Bin Laden's hideout in wilds of Pakistan
Authorities have pinpointed a 20-square-mile zone, but many obstacles to bringing in Al Qaeda chief remain.
FEDERALLY ADMINISTERED TRIBAL AREAS, PAKISTAN
The dirt road that connects Pakistan's remote town of Wana with Afghanistan is lined with walled compounds. They form the outermost ramparts for Osama bin Laden's hideaway of forests, mountains, and ravines, local residents and officials say.Skip to next paragraph
Subscribe Today to the Monitor
The compounds are believed to be part of the concentric circles of defense that insulate senior Al Qaeda leaders, giving them plenty of early warning in the event of a ground assault here.
Although US officials say they have set their sights on a 20-square-mile section within this northwestern region of South Waziristan, they face a number of obstacles to going after America's Enemy No. 1.
The terrain here is as treacherous politically as geographically. Government control is tenuous in this fiercely conservative district of Pakistan's tribal belt, where tribesmen share the Taliban's Pashtun ethnicity.
Local residents and officials recently gave a reporter a tour of the zone near Wana, the district capital, which they described as "infested" with Al Qaeda members.
Authorities in Wana say eight people have been gunned down in the tiny hamlet of Angoor-ada on suspicion of being US informants, leaving local residents terrified to cooperate. They believe the heavily armed tribesmen hosting the Al Qaeda leadership are too loyal, too well-paid, or too terrified to give information on the Saudi fugitive they are believed to be hiding.
A video of bin Laden and his deputy, Ayman al-Zawahiri, aired by the Arab TV network Al Jazeera on the eve of the 9/11 anniversary unfolded in a mountainous landscape. It showed the two men picking their way down a rocky slope, past thick pine and cedar trees, dressed in the style of Pashtun tribesmen. It was not clear, however, when the video was filmed, though an audio track released with the silent video refers to recent terror attacks in Iraq.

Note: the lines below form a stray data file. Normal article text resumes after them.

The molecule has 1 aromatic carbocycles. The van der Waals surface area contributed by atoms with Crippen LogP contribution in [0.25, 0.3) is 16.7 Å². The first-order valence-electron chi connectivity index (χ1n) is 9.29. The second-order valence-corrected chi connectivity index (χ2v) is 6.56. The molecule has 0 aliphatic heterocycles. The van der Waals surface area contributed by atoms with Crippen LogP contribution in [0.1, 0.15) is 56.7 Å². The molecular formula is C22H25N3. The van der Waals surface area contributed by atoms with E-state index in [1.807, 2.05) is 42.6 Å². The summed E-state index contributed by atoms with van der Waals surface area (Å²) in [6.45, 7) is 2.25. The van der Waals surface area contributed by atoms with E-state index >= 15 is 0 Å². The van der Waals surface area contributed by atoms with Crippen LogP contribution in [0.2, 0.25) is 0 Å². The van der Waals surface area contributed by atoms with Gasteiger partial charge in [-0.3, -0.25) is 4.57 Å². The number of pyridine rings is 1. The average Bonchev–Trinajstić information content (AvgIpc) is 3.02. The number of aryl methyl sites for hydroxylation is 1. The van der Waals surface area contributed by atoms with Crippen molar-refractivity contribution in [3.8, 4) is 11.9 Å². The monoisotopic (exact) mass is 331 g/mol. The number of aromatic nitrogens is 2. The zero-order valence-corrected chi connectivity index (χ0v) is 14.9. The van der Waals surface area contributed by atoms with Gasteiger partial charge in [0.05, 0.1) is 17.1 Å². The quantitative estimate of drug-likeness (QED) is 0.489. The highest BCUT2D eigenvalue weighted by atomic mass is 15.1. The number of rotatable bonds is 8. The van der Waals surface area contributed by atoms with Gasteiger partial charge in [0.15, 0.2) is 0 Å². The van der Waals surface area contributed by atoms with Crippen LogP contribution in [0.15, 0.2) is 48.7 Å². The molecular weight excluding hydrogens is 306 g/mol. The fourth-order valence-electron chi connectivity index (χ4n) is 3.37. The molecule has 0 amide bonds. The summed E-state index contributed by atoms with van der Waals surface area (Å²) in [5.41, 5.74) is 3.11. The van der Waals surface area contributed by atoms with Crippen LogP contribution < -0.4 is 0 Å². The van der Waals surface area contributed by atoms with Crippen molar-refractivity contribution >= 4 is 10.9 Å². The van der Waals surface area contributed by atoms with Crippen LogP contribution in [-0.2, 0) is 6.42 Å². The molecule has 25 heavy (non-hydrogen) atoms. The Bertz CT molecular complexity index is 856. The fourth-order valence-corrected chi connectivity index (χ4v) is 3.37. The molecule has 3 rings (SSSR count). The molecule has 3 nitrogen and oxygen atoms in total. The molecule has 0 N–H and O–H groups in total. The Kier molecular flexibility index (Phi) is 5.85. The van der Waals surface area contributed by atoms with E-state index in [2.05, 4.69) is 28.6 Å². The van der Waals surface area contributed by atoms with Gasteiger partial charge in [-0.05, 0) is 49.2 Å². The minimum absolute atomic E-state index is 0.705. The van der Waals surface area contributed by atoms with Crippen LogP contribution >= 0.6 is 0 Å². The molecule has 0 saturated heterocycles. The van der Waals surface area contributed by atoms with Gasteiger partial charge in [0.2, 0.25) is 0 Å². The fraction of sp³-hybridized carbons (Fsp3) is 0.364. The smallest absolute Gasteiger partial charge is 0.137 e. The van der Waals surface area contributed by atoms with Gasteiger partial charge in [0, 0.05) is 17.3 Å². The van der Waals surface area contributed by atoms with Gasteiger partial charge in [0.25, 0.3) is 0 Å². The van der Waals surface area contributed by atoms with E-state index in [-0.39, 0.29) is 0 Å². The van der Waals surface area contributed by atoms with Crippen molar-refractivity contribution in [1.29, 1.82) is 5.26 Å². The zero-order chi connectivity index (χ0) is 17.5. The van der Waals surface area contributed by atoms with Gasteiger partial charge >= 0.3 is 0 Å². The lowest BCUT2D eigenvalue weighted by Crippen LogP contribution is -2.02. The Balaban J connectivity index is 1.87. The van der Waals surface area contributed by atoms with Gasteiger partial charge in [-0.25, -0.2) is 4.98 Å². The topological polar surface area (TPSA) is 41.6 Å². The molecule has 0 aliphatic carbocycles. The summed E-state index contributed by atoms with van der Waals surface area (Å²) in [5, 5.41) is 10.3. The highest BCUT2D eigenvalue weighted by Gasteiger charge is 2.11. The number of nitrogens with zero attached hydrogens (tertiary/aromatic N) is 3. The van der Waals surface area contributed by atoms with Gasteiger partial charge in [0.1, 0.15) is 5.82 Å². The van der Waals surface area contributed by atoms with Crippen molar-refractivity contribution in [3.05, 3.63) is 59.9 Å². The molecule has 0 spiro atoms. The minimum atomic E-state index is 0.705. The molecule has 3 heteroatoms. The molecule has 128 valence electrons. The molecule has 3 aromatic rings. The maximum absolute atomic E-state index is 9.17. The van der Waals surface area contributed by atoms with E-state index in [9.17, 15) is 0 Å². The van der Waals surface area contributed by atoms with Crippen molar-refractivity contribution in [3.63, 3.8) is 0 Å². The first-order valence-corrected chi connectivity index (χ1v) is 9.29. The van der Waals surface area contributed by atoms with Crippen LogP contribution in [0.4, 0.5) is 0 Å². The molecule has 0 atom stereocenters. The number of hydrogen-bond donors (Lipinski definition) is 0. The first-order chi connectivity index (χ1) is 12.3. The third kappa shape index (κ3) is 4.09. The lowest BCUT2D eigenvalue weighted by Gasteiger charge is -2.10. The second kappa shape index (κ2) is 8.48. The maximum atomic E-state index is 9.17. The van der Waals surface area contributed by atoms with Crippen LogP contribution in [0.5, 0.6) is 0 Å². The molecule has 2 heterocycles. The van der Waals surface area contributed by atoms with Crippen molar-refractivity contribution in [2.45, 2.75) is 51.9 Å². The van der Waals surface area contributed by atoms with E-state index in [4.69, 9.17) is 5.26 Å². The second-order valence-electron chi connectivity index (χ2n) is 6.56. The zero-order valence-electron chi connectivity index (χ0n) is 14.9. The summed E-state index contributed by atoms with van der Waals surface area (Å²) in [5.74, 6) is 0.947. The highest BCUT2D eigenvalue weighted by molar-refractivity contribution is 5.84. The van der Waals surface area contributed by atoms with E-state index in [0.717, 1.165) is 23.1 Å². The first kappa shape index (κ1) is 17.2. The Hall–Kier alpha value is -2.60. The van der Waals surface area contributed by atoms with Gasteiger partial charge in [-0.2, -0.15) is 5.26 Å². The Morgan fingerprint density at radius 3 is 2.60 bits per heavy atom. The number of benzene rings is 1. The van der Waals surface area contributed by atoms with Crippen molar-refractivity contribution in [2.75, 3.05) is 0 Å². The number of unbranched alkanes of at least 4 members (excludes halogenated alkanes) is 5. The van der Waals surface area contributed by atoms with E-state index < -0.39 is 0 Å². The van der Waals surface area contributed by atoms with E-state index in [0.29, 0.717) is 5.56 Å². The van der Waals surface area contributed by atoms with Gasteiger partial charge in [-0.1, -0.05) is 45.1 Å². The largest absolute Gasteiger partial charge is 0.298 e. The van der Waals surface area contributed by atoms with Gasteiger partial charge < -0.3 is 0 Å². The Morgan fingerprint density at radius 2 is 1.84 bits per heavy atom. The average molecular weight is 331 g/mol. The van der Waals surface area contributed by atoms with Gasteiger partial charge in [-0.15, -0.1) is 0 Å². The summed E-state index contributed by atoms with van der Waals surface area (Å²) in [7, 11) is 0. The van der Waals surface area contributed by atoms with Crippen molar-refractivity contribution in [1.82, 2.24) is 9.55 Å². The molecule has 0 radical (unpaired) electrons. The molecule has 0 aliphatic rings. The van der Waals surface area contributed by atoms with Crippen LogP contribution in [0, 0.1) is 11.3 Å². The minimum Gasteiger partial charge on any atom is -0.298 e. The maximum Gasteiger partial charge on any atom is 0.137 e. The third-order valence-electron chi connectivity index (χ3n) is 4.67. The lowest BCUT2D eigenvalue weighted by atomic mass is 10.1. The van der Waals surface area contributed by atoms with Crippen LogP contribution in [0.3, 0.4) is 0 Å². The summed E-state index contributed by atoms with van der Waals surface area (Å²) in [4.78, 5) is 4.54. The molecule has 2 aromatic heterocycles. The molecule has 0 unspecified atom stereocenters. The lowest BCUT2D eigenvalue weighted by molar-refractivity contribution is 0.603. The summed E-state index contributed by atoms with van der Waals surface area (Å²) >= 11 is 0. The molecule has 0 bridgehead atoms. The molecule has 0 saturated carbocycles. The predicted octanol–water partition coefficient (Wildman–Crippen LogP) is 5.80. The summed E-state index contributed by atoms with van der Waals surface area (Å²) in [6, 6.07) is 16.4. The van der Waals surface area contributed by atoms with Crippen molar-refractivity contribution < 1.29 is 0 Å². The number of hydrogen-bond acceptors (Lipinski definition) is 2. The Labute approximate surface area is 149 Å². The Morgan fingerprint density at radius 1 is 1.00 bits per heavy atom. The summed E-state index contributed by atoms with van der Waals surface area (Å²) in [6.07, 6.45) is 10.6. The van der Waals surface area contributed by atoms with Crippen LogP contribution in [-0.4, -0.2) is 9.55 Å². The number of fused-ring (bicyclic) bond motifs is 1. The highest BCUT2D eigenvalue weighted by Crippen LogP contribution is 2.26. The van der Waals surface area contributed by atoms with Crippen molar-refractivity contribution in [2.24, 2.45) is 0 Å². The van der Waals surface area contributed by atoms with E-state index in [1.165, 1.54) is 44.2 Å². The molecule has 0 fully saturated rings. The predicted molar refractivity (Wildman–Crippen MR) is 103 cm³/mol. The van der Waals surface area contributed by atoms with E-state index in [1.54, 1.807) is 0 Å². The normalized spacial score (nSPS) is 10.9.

US officials say they have narrowed the zone of interest to an area slightly larger than the field of battle on the nearby Tora Bora mountain range, where US and Afghan forces launched an attempt to capture bin Laden in December 2001.
This time around, officials acknowledge that a complex set of sensitivities - and the simple fact that America's military has been busy in Iraq - have stymied hopes of an aggressive campaign in the area.
Particularly sensitive is the issue of US forces operating missions inside Pakistan, a country where antiAmerican sentiment runs high and where many take a dim view of the US military presence in Afghanistan and Iraq. US officials say they fear a joint military operation in the semi-autonomous tribal belt could result in grave consequences for President Pervez Musharraf, who has survived at least three assassination attempts since he threw his support behind the US-led war on terror in September 2001. A coalition of conservative Islamic political parties is already pushing for Musharraf's ouster, and would probably win wider public support if US troops entered Pakistan, analysts say. "If we lose Musharraf, all bets are off for Pakistan," says a senior American official who has worked extensively on the region.
US Special Forces do patrol just over the Afghan border from South Waziristan out of a base in Shkin in Paktika Province. But some US officials in the region complain that many units, especially those with Arab-language skills, were shifted to Iraq.Though US soldiers are officially banned from crossing the border, some recent engagements have dipped into Pakistan, including one that left two Pakistani soldiers dead - an event that strained an already delicate situation.